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Anorexia is Not Just About Control, It’s an Ingrained Habit

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A new study suggests that much of what we know about anorexia is wrong. Anorexia may not be about control but habits the brain can’t seem to let go.  The study delves in the decision-making process that those with anorexia tackle on a daily basis.

Control was a word repeated to me countlessly during my years battling an eating disorder. I remember reading on the internet that those with anorexia desire control. Control? I did not feel like I was necessarily trying to control anything.  I just started dieting and eventually it became so second nature to barely eat that it was almost impossible to imagine my life any other way.

My body had adapted to the lifestyle I had created for myself. A comparison would be when you first start a new diet and you’re absolutely starving. A few weeks of dieting and you’re not nearly as hungry as you used to be. The body and the mind have an amazing way of enduring through varying conditions.

So when this new study came out, I had a bit of an Oprah Winfrey “Aha” moment because I thought to myself, “Maybe I was not crazy after all.”  While most experts and people believe eating disorders are about control, neuroscience reveals another side to the equation.

Whether it’s pounding on the snooze button or biting our fingernails, we all have habits. Habits can be extremely hard to break, if not impossible. Joanna Steinglass, an author and professor of clinical psychiatry at Columbia Center for Eating Disorders, explained in an article for Yahoo health how her team was excited to examine this concept further:

“This project is exciting because it allowed us to use brain imaging to directly examine neural activity related to a very important symptom of anorexia nervosa: restrictive intake. The Columbia Center for Eating Disorders has long been interested in why patients with anorexia nervosa get so ‘stuck,’ and The Learning Laboratory at Columbia has long studied how individuals make choices.”

The study examined 21 women with anorexia and 21 healthy women (control group). The researchers used a functional MRI to monitor brain activities when they made decisions about what foods to eat.  Those with anorexia were more likely to make low-fat, low-calorie food choices than those in the healthy control group.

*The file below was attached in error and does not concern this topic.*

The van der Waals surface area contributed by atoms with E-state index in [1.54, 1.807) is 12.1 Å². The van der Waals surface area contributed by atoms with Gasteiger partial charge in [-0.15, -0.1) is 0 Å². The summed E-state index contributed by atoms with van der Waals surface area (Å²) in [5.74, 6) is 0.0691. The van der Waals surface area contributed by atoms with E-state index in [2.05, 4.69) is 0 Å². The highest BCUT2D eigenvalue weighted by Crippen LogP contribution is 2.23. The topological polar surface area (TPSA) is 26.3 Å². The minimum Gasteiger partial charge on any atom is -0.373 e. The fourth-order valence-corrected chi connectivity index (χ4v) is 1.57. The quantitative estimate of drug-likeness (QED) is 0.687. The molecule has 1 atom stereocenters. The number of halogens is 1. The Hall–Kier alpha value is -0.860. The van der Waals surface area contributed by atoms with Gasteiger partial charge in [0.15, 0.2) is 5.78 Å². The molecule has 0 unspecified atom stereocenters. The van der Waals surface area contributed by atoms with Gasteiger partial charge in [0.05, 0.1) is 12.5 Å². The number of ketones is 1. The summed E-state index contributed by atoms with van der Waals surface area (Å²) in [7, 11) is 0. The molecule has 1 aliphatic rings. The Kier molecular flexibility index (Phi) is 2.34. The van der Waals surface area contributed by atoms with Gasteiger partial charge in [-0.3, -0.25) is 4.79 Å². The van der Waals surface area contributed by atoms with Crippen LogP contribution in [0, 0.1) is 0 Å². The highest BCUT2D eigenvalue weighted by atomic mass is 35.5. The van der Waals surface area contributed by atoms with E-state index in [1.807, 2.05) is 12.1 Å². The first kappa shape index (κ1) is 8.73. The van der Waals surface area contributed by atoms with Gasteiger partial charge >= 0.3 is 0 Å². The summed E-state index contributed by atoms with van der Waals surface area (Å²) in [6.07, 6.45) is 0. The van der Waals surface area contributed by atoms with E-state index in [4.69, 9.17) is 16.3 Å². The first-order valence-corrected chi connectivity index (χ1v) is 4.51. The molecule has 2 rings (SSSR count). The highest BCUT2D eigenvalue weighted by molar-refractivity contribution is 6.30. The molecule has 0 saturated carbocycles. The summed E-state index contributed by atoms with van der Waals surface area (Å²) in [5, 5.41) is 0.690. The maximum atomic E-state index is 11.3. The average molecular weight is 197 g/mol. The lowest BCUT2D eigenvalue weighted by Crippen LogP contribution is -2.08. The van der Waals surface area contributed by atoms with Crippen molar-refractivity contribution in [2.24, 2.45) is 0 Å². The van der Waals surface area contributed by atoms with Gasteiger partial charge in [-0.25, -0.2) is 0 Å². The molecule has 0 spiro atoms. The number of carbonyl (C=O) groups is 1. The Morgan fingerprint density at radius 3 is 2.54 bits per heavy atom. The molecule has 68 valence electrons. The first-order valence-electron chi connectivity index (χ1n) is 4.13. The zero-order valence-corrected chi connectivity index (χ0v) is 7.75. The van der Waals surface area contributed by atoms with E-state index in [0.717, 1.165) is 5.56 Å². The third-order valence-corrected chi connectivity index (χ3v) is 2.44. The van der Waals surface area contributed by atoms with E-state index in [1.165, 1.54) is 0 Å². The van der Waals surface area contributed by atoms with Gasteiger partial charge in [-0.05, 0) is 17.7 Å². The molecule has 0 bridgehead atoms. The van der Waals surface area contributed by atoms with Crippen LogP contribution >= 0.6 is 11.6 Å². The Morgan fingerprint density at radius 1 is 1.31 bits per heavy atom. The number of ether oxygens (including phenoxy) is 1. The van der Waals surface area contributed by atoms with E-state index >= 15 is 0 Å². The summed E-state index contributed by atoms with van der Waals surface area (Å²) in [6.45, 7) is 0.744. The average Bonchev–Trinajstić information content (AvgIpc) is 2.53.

Even more interesting, there were key differences in the brain activity in those with anorexia. The anorexics activated the area of the brain called the dorsal striatum that deals with habitual behavior. This suggests that those with anorexia struggle to recover because they are more prone to defaulting to old habits when selecting food and weighing on decisions about what to eat.

This may be why anorexia is so difficult to treat. The mechanisms of anorexia are so ingrained that it makes change very difficult. According to Jennifer Carter, Director of Sports Psychology at The Ohio State University Wexner Medical Center and an eating-disorder specialist, learning about the neurobiology of eating disorders could transform the way they are treated.

The results from this research could help add to the growing body of literature in how to best treat anorexia. Right now, treatment includes a combination of psychotherapy, nutritional counseling and various types of medical management.

Anorexia has one of the highest mortality rates of any mental illness. Hopefully more neurological research like this can help medical professionals treat those developing anorexia earlier and treat the condition more effectively. More research is needed to clearly illustrate the exact mechanisms behind anorexia. Even though doctors and specialists know the symptoms, there’s no guarantee that any treatment will be effective long-term.

Looking back, my eating disorder was about more than control, it was a habit that I had ingrained after years of repeating the same behaviors. Finally, I put the habit down and started living instead of obsessing. You can too. If you or someone you love is struggling with substance abuse or addiction, please call toll-free 1-800-777-9588.

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